While we might expect that NWSA—an intentionally feminist organization whose mission is to promote “the production and dissemination of knowledge about women and gender through teaching, learning, research, and service” (NWSA 2015)—would respond in more progressive ways to the “bathroom problem,” closer examination reveals that bathroom policy at NWSA's 2014 conference in San Juan replicated the same transphobic patterns embedded in standard defenses of sex segregation. The conference identically repeated the structure of “protecting” cis women by mandating potentially dangerous bodies (i.e., bodies that might possess penises) into men's bathrooms. The guise of neutrality in NWSA's implementation offers a compromise that purports to keep cis women “safe” while obviating transphobic harm. In actuality, NWSA's bathroom policy compromises the security of cis women by producing a false sense of safety that it can only achieve by directing concentrated risk at the bodies of trans women.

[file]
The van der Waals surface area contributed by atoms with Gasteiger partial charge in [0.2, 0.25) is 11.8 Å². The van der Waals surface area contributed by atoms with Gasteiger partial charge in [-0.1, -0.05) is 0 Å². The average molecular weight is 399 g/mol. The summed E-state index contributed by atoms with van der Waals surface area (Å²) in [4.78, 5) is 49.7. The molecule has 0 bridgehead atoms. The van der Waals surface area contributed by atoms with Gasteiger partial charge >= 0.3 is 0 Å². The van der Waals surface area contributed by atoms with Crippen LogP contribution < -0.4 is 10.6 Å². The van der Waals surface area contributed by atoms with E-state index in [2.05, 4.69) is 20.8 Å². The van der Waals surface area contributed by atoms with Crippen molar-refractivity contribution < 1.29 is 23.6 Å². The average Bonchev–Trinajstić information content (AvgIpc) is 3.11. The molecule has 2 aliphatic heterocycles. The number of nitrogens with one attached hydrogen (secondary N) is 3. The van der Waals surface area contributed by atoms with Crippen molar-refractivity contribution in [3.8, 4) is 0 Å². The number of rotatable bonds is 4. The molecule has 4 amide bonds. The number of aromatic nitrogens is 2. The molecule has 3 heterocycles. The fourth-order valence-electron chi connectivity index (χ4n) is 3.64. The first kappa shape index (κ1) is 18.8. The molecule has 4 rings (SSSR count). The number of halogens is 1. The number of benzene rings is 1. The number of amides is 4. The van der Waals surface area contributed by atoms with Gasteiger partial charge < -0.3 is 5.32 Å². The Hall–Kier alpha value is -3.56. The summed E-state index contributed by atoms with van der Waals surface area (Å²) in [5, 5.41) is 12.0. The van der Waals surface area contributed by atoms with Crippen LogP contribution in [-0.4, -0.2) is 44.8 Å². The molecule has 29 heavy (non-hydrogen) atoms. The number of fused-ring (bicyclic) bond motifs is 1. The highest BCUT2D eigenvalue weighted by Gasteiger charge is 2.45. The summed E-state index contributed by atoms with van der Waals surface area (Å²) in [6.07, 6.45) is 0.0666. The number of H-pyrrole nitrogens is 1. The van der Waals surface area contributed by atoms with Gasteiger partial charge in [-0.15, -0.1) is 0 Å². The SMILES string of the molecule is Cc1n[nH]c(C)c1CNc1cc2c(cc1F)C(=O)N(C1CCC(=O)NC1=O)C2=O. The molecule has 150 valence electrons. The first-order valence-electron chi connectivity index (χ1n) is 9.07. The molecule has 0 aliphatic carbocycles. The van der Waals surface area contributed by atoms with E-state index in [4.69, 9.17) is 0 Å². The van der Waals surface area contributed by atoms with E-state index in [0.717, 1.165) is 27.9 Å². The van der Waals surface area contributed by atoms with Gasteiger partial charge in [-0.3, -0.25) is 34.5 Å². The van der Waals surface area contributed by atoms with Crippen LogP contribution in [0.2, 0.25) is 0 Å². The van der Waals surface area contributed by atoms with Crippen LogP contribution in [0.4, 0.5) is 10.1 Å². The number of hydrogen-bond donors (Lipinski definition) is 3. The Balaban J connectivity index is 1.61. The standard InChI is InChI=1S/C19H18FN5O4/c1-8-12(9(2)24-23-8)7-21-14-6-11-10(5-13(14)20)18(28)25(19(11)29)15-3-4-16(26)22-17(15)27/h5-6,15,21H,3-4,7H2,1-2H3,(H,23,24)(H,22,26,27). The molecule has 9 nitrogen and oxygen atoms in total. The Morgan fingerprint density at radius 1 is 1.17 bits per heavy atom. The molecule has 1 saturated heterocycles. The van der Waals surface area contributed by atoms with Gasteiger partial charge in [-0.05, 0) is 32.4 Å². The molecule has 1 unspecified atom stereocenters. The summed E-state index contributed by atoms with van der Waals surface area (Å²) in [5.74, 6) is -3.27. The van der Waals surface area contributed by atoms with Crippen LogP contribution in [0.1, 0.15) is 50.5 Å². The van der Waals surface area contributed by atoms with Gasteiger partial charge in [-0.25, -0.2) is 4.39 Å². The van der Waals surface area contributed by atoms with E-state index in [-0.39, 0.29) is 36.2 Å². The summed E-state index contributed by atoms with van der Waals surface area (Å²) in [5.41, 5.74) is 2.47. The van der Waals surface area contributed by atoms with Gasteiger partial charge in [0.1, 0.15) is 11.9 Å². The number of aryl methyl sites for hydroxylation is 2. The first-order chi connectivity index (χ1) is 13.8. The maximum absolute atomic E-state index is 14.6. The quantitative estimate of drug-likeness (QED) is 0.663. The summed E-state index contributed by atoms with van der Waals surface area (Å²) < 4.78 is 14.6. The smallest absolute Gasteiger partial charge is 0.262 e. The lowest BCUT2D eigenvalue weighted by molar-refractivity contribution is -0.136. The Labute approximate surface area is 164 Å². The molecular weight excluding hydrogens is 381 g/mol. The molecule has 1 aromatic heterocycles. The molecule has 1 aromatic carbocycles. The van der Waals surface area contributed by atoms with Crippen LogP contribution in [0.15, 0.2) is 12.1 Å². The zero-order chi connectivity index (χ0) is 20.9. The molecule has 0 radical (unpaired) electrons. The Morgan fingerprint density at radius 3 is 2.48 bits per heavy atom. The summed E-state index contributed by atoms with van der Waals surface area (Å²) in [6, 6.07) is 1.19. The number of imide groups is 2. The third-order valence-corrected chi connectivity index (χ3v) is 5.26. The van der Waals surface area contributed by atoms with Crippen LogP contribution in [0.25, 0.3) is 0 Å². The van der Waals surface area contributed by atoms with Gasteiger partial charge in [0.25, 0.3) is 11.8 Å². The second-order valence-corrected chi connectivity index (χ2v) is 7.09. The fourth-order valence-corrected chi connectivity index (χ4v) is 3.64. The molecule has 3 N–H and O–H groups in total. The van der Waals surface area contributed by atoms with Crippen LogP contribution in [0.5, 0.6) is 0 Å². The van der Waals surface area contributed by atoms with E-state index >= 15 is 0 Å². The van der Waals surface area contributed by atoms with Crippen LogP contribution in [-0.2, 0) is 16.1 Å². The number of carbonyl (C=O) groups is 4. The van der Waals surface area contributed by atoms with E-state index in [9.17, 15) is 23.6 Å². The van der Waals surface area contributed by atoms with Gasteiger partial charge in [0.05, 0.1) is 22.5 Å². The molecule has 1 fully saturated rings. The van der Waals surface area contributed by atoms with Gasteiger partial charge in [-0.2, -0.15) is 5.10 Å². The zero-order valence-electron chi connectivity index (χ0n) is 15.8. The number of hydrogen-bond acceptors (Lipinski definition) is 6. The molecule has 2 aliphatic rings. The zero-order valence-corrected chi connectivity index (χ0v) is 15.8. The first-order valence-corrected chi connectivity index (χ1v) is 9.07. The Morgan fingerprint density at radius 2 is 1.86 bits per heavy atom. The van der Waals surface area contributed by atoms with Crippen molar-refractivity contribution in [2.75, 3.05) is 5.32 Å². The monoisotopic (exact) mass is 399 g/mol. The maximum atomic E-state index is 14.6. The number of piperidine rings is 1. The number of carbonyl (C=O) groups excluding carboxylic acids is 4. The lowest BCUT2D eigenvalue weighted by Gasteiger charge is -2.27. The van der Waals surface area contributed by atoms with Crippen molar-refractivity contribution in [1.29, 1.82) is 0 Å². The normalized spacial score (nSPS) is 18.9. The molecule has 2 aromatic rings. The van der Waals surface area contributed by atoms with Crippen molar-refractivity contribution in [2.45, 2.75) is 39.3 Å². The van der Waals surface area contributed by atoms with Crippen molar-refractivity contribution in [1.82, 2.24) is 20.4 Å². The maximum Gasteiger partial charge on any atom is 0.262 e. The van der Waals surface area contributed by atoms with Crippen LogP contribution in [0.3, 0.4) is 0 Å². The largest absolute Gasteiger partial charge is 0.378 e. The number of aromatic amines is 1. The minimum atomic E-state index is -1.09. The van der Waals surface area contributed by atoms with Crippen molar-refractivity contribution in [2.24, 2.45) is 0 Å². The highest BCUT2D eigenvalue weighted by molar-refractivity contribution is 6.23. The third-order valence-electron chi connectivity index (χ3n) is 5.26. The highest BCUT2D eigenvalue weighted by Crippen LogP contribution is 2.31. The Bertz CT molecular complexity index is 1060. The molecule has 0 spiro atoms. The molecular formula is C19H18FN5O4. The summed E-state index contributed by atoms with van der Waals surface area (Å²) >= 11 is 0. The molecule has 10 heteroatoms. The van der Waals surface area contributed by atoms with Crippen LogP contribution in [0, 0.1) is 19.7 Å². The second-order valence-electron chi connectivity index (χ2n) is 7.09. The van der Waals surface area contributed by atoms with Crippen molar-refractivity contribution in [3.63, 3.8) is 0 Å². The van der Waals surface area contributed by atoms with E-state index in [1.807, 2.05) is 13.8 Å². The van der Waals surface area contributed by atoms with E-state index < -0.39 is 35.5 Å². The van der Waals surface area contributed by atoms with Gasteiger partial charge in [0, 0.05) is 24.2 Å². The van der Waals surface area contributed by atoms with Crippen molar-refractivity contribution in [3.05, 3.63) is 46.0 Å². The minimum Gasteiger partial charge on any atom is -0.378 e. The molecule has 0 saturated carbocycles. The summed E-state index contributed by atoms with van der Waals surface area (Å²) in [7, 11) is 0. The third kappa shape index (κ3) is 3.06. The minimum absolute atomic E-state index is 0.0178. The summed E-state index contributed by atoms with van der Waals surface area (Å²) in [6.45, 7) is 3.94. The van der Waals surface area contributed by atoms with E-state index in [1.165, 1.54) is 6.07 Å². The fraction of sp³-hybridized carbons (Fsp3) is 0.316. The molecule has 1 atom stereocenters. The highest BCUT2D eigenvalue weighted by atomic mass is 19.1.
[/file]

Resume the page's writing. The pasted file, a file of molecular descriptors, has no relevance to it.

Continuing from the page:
Critical race theory has given us excellent reasons to be suspicious of neutrality as an antidiscrimination measure. Both Kimberlé Crenshaw and Patricia J. Williams have demonstrated that race neutrality, when designed and enforced by whites, tends to erase structural violence against people of color, thereby rescuing white people from any responsibility for the racial inequities from which they benefit. Race neutrality discourses make invisible their very reason for existing in the first place, thereby rendering racism undetectable and uncorrectable. Crenshaw notes that the enforcement of color blindness under antidiscrimination law “constitutes a formidable obstacle to efforts to alleviate conditions of white supremacy. . . . In sum, the very terms used to proclaim victory contain within them the seeds of defeat” (1988: 1347). Williams describes color blindness as “racism in drag, . . . propounded not just as a theory of equality, but as a standard of ‘neutrality’” (1991: 116), which in turn limits people of color's ability to claim resistant positions without appearing biased or irrational. While not entirely synonymous with race neutrality, uncritical implementations of gender neutrality fall into similar traps: they erase the structural oppression of trans and gender-nonconforming people and enact a weak form of inclusion that privileges cis people's partial understandings of fairness and safety.